The Source does not make it clear whether More did torture those people or not, but does make him seem uncompassionate and cruel. Source N is somewhat trustworthy, due to it being more factually based, because Ackroyd would have had much more information when he wrote the Source, however, despite him clearly stating that More was a cruel man, it is unclear whether or not this is true or even trustworthy. Source O also agrees that More had little compassion for other people as it says he was not pleasant to talk to and that he was always ‘taunting and mocking’. The Source is written by someone who was around at the time of More’s
Miller makes the reader really sit and think about the idea of capital punishment. I think in some way he is like these people but more in a contradicting way. It seems he is against the criminal executions. However, his main purpose is to inform people that criminal executions should be viewable to the public and everyone should have an option, if they wants to watch. He even states “My proposal would lead us more quickly to boredom and away from our current gratifying excitement – and ultimately perhaps to a wiser use of alternating current.
Like what Xavier said in his argument, the government would wasting money on the prisoners, I believe that’s true the government is helping giving the prisoners a second chance and to be educated. Voluntary, prisoners have a choice to choose whether or not they'd want to do the job, but according to law the prison labor is recommended for these people and to help them. Though they may seem vicious and cruel it shouldn’t stop them from gaining new skills for a job industry. Employment may include baker, laundry, kitchen, wood work, retailer shops, farming, gardening, community work and cleaning. This form of labor can help with their rehabilitation.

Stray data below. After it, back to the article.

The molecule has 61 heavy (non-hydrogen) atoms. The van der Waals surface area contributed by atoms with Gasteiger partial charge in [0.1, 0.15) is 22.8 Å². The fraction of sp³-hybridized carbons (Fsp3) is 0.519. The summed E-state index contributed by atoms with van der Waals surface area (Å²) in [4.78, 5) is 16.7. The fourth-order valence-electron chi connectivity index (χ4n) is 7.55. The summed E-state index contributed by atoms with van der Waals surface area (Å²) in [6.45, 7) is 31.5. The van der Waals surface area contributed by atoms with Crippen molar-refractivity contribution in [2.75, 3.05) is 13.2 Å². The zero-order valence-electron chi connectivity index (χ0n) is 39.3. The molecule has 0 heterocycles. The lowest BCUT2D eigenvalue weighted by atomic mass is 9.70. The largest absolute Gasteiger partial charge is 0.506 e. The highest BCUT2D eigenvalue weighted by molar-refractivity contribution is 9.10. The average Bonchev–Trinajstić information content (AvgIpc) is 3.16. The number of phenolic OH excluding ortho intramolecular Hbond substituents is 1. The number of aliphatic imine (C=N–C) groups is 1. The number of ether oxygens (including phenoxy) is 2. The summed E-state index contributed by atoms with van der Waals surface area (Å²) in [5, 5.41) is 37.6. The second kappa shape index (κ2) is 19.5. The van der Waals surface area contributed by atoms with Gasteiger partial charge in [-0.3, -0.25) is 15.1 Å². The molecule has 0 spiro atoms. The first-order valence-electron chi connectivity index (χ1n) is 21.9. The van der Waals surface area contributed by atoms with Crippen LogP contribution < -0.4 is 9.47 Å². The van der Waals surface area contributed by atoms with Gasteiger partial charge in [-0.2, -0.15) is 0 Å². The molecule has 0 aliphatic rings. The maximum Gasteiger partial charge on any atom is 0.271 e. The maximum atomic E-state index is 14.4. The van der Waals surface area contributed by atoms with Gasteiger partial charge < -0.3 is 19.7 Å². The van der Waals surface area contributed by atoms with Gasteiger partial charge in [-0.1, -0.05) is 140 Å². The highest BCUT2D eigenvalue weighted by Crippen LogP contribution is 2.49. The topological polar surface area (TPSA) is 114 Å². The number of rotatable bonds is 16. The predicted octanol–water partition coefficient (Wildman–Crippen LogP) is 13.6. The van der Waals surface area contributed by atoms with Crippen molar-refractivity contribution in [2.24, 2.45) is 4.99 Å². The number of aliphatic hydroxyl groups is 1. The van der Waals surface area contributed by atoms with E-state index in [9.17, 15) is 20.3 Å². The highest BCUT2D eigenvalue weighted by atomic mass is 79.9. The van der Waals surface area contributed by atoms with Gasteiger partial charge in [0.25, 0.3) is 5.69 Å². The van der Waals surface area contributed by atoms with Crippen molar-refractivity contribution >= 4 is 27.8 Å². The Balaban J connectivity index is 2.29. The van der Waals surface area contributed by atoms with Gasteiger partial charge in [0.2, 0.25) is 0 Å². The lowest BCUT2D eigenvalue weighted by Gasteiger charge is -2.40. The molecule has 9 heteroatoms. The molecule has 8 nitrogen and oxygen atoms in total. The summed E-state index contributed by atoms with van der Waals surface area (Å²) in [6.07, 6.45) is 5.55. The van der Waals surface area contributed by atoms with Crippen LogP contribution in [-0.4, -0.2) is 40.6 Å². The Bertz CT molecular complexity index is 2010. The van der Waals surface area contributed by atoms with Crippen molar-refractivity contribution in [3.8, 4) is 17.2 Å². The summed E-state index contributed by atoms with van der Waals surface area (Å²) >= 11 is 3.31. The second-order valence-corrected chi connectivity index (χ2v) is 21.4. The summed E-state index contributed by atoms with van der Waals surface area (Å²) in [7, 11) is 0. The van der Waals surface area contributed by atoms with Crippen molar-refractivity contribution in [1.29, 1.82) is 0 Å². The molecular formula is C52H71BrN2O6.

The Disdain of Total Equality Total equality may seem fair and justifiable in the eyes of some people, but in many cases it turns out to be little more than a form of oppression, in which a group of people limit the abilities of others. Throughout the story Vonnegut speaks of this necessity for equality and the means that the government goes to achieve it by using devices called ‘handicaps’; one example of this is George’s earpiece, “A buzzer sounded in George’s head. His thoughts fled in panic, like bandits from a burglar alarm.” Vonnegut’s simile here creates a sort of loud diction, which expresses the sheer discomfort invoked by these restraints on the person wearing them. The governing body in this society views this as the solution to a problem, one that happens to be relatively impossible to solve, this is how Vonnegut incorporates satire into his story. He is poking fun at the age old concept of ‘equality,’ one that has inspired wars and movements alike; he accomplishes this by creating a system to make everyone equal, a system that happens to be just as stupid as the idea of ‘total equality.’ Under this system equality is achieved, but it is at the cost of individual freedom and a society full of stupid people, this in-turn creates the situational irony found in the story.
The Subtle Influences of Hardin’s Article Exposed by Analyzing Singer’s Article Rhetoric has the power to manipulate people into believing that an act they would normally be against is actually not that bad. It has the ability to make people trust that cruel and inhumane actions are not as appalling as they once thought. However, it also persuades people into committing moral acts by providing a sense of guilt. Many writers use this writing tool today to convince people to agree with their stance on an issue. Garrett Hardin and Peter Singer are no exceptions.